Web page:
Kahles ZF-95 Tactical Rifle Scope

31 March 2001
By peteR

The Kahles ZF-95 came as a real surprise to me. Over the past twenty years, I have all but exclusively used variable-power optics on a number of precision rifles. Initially, the thought of using a fixed 6X scope on a tactical rifle seemed to be a step backward. However, the sprawl of urban settings worldwide and the increase in both military and L-E actions in MOUT environments make a rifle outfitted with the ZF-95 an option that may be worth pursuing for those relegated to duty in such environments.

Karl Kahles is no stranger to our colleagues in Europe and to the more worldly tactical shooters here in the US of A. The quality of their product is top-rate and the body, glass, and internals are second to none. I have both used and sold Kahles and Swarovski scopes in past employment, and the first-light and last-light viewing with them is generally excellent. In fact, a favorite test was to take a client outside right at sunset to let them look through "Brand X" and compare it to a Kahles/Swarovski as the light faded.

SWFA of Texas recently provided me with one of their Kahles 6X tactical riflescopes for a little testing and evaluation. For those who wish to brush up on the history of Kahles, SWFA has a well-written history page worthy of reading.

The ZF-95 scope has the necessary features of a one inch diameter (25mm), one-piece steel tube; nitrogen purging for fog and water resistance; a matte black, heat cured enamel finish; 42mm objective; objective diopter adjustment; #110 reticle (round Mil-Dot pattern); and clearly marked, externally adjustable turrets for both windage and elevation. The ZF series also has pre-calibrated elevation turrets available for 69 grain .223, 168 grain .308 Win, 165 grain 7mm Rem Mag, and 190 grain .300 Win Mag cartridges - as well as a blank turret. A sturdy pair of rubber "bikini" lens covers and a LIFETIME warranty round out the package. I have had the "Turret vs. Cam" thing beaten into my head early on by two well-known and respected technical firearms experts, and just cannot break the habit. Turrets adjust the internal mechanism to a specific point; cams adjust or physically move the external body of the scope for such gains.

I mounted the ZF-95 scope on my Model 700 PSS in .308 and made a trip to the range for a quick T&E session at 100 yards. Ammunition consisted of a pet hand load with a 175 grain Sierra BTHP at 2683fps, another pet load with a Hornady A-Max 168 grain bullet at 2700 fps, and both Federal Gold Medal Match 175 grain (GM308M2) and Hornady TAP 168 grain BTHP factory rounds.

The ZF's come with a pre-centered reticle, which helps immensely when doing the initial setup of scope to rifle system. For those unfamiliar with zeroing a ZF Kahles scope, it is a doodle! Just like the American style BDC turrets, you loosen the caps, bore sight (or align with a collimator), and then fire a test series. Here is where many shooters fumble and become frustrated. First, shoot a 5 shot group; then, make your first adjustments, CAREFULLY recording any movement of the turrets in your data book. Don't just futilely bang away and spend time chasing the zero with the adjustment turrets!

Square Grid Test

Once properly zeroed, I shot the square grid test: firing shots and then moving the windage and elevation dials in a square pattern. No problems with the click adjustments were noted, and the tracking was probably better than my shooting ability.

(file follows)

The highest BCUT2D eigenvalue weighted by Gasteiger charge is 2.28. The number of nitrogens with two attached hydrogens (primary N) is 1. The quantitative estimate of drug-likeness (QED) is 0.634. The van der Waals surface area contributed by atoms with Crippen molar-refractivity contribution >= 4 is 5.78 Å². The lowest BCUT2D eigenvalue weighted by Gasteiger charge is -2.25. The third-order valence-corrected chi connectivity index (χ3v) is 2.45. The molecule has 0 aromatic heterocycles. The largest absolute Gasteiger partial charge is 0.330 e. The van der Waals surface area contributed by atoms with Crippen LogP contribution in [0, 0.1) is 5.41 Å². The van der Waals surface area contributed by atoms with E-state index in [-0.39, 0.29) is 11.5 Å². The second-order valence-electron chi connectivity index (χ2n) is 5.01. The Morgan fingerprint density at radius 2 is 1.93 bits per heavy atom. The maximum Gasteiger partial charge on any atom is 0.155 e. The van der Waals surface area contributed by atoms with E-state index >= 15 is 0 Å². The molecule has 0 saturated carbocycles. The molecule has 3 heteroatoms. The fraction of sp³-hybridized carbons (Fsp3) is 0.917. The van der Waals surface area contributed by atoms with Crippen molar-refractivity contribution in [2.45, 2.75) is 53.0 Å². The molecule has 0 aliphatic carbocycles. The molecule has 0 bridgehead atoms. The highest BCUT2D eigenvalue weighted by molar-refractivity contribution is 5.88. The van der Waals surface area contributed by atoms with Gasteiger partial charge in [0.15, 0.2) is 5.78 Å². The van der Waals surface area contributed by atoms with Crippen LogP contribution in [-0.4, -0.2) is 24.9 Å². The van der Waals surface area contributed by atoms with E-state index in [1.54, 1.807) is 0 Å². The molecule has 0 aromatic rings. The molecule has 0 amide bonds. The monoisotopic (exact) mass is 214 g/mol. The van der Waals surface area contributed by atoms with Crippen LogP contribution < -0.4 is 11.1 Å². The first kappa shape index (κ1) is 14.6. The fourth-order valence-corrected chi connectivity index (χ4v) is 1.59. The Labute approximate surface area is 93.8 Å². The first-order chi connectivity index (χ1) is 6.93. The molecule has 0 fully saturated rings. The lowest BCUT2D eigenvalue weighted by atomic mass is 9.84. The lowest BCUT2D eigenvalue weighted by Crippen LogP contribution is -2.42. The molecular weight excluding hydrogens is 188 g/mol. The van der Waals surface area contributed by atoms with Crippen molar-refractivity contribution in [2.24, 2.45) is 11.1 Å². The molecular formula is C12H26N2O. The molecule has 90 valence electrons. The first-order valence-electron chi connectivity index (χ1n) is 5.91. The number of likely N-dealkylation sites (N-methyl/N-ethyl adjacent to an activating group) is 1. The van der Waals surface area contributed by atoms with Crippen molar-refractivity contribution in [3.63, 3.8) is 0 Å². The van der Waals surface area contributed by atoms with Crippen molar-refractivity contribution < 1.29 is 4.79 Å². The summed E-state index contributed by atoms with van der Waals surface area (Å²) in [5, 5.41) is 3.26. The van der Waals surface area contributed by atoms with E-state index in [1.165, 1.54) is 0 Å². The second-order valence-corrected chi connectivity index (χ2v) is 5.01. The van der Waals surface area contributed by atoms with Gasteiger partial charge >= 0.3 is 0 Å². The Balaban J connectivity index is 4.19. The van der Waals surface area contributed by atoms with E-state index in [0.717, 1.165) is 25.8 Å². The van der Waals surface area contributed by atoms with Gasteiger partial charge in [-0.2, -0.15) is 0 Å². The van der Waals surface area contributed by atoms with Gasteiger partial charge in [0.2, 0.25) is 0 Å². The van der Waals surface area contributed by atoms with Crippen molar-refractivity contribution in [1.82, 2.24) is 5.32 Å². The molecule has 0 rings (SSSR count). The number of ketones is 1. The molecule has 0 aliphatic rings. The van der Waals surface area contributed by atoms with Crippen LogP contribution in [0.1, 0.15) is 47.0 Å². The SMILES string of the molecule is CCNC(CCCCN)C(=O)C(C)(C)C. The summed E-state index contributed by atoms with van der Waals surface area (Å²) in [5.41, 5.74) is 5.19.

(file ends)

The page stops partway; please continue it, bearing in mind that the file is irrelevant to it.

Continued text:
Elevation Repeatability Verification

I affixed a sheet of brown butcher paper to a framed out sheet of 24"wide x 72" tall plywood with a one yard ruler fastened to the side. The zero mark on the yardstick I set to correspond to the center of the lower target. The test entailed firing a shot, running the elevation turret up to the max marking of "7", firing another shot, and then returning to the 100 yard zero. I repeated this process ten times (for a total of 20 rounds). The shot patterns were well within reason, giving an extreme spread of around 0.875" center to center.

Miscellaneous T & E

I took the 700PSS .308 test rig and viewed specific locations under differing lighting conditions, comparing the optics side by side with the Leupold M3 (set at 6X) on my 700PSS in .300WM. The luxury of a night with fresh snowfall lighted by a full moon gave me the chance to view a number of objects under what could be considered optimal nocturnal conditions. The ZF-95 easily held its own against the Leupold for the images transmitted to my eyeball.

I cranked the M3 up to 10X and compared the field of view, seizing a wonderful opportunity to track a small group of deer that decided to walk through the tree line at the edge of my "test area." A quick guesstimate with the mil-dots worked out to roughly 175 yards to target. I could have easily made a shot on any selected animal without artificial illumination. The Kahles was just a bit brighter than the M-3 at 10X, but I did not have time to readjust the magnification before they traipsed over a small ridge.


The Kahles ZF-95 is a scope worthy of VERY serious consideration for use on an urban tactical rifle. It offers the best of all worlds at a price that is competitive with similar domestic tactical scopes.

Current suggested retail - $799.95 (March 2001) contact SWFA for current pricing.


Magnification :
Max Effective Objective Diameter :
Exit Pupil Diameter :
Field of View at 100M :
7 Meters
Tube Diameter :
26mm (1")
Objective Diameter :
Scope length :
Weight :
500 grams

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